October 21, 2014  
 
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Mergers and Acquisitions

 

The Role of Synergy in Mergers and Acquisitions

The word "synergy" seems to come up a lot in conversations about mergers and acquisitions. But is it just hype or is there really something to be said for the synergy that drives M&A activity? We take a look at this magical force that powers everything from mega-deals to small company acquisitions.

Synergy. Sounds mysterious, doesn't it?
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It's a word that gets bantered around a lot during mergers and acquisitions and it actually does have some mysterious connotations, even for the people who use it to convince shareholders that a business consolidation really is a good idea.

But before you write the term "synergy" off as nonsensical, business speak, consider the possibility that there might actually be something to it. In practical usage, synergy describes the cost efficiencies that occur when two companies consolidate into one company through a merger or acquisition.

Synergy doesn't happen automatically and there a lot of cases in which company leadership overstates its benefits as a way of sealing the deal. But even so, there are a lot of benefits that can potentially happen through the role of synergy in mergers and acquisitions.

  • Workforce efficiencies. Labor is the most expensive budget item in most businesses. In theory, consolidations make it possible to reduce the company's workforce based on redundancies and other factors. But to deliver real results, the company needs to carefully restructure workflows to handle increased business volume.
  • Combined technologies. An acquisition or merger typically results in the consolidation of the companies' proprietary technologies and expertise. In fact, acquisitions are frequently motivated by the desire to obtain a unique technology that is owned by a smaller business. Yet true synergy only occurs when the consolidated technologies result in a strategic marketplace advantage.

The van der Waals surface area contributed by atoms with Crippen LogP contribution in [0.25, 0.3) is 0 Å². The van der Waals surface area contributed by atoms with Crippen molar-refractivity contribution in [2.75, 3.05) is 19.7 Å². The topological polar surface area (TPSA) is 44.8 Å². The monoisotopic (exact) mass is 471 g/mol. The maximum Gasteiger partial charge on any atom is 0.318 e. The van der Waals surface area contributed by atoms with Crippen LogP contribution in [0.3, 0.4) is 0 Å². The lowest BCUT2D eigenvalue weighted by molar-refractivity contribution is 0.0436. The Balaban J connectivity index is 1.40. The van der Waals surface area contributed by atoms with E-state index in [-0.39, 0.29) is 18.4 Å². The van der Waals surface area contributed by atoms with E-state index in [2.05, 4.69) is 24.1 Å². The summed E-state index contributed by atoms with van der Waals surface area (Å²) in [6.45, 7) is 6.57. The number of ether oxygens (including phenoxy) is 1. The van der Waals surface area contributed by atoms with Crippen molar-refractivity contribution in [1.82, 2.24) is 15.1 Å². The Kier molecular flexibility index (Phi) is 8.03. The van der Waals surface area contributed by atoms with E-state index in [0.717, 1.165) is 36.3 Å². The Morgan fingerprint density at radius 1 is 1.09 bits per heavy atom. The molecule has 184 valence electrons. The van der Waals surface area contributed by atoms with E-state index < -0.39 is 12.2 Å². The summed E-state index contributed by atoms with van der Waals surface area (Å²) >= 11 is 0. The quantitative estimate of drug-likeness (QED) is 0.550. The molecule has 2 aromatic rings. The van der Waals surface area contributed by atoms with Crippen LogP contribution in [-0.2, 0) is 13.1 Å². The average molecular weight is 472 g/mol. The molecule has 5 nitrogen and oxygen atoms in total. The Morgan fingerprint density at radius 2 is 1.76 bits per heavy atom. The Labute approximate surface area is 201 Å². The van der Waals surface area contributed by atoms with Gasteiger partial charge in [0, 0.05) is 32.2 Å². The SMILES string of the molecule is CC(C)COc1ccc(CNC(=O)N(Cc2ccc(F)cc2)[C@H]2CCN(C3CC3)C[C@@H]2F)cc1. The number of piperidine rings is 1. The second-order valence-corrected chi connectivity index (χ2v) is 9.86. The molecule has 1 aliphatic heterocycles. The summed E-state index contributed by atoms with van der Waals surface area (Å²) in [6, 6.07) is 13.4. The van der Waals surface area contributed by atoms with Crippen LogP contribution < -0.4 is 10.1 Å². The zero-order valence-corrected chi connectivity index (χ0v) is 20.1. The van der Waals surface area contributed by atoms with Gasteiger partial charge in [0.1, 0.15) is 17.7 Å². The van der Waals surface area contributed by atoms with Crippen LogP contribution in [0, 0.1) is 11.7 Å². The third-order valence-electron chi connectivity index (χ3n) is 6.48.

• Scale efficiencies. Consolidation introduces the possibility of increased purchasing power and spending efficiencies that were previously beyond the reach of the individual companies. The new company can negotiate better terms based on its increased purchasing volume and weed out systemic inefficiencies rooted in duplications of services and/or capital assets.
  • Market expansion. One of the most frequently cited synergistic advantages of an M&A scenario is increased market penetration. The idea is that the combined efforts of the two companies will create a corporate powerhouse that will dominate the marketplace, easily displacing lesser brands and competitors. Sometime that happens and sometimes it doesn't. But one thing is for sure: You won't reap market synergies unless you approach the merger with a carefully structured marketing strategy that considers the strengths and weaknesses of both companies.

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